At a foreclosure auction Tuesday, Village Bank took back the land once owned by the Tetra Companies, a defunct Virginia Beach-based developer. (The Tetra Companies drew attention from state and federal authorities last year.
Village Bank, which was owed about $4 million on several loans from Tetra, now owns 42 acres at four sites.
Village Bank chief executive Tom Winfree said that there was a bidder on some of the parcels at Tuesday’s auction but that the price wasn’t high enough to satisfy the bank.
“It’s our plan to sell them as quickly as we can to someone who may want to develop them,” Winfree said.
The foreclosed properties include about 18 acres made up of 116 small parcels near Brook Road and Hillard Roads near the Belmont Golf Course.
There are also about 22 acres of undeveloped land around the Brook Run Shopping Center off Brook Road, where Tetra planned a mixed-use project.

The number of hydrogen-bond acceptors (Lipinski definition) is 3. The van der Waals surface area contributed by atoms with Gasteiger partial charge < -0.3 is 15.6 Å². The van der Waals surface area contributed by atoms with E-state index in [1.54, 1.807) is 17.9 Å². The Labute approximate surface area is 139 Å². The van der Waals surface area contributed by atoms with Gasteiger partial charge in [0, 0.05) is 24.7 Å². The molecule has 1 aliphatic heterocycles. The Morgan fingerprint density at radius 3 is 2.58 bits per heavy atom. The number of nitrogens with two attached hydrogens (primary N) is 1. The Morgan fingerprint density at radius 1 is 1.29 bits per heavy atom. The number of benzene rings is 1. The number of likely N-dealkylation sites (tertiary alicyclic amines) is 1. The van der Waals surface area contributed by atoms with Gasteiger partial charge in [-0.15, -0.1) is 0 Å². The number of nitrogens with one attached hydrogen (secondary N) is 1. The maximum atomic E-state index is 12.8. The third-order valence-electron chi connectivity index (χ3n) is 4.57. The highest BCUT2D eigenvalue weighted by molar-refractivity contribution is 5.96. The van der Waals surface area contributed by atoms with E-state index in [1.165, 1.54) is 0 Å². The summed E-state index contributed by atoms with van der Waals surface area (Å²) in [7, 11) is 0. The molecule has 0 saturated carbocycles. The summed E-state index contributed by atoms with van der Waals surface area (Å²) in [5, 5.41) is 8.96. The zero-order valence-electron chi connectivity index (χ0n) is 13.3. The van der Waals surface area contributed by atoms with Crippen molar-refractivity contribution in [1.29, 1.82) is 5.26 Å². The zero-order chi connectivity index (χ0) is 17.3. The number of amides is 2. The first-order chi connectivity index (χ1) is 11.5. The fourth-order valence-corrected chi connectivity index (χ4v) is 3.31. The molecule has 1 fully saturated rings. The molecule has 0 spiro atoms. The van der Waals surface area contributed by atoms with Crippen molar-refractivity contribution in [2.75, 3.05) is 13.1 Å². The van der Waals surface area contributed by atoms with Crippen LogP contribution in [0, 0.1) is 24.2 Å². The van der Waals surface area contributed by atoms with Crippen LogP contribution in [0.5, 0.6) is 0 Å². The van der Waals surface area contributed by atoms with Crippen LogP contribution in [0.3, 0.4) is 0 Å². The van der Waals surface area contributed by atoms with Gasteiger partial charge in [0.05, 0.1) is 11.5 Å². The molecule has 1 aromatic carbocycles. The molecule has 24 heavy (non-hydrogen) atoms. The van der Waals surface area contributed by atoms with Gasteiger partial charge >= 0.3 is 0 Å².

“It’s prime land that’s zoned properly,” Winfree said. “Hopefully we’ll find someone who will do something nice with it.”
Village isn’t the only bank left high and dry by Tetra.
In July, 60 acres of wetlands Tetra once slated for retail development near White Oak Village was taken back by Tennessee Farmers Life Insurance Company, which was owed $6 million on the land.
Also last year, Essex Bank took back a 79-acre site near Drybridge and Williamsburg roads in Henrico that was owned by a Tetra investment fund.
Village has a website that specifically markets its foreclosed real estate.
Such sites have become common for many community banks as they figure out how to market and unload foreclosed land, while making at least some of their money back.
“People are wanting to buy things at discounted rates these days,” Winfree said. “We have to try to get the best value for the bank.”
The bank hasn’t yet decided what real estate firm it will list the property with.
BizSense has been unable to reach Tetra or its owners Gil Holt and Michael McNally.
Village sued Tetra, Holt and McNally over a defaulted loan in April 2010. The bank eventually filed a $447,000 confessed judgment.
Jim Yergin, an attorney in Warrenton, served as substitute trustee at the auction.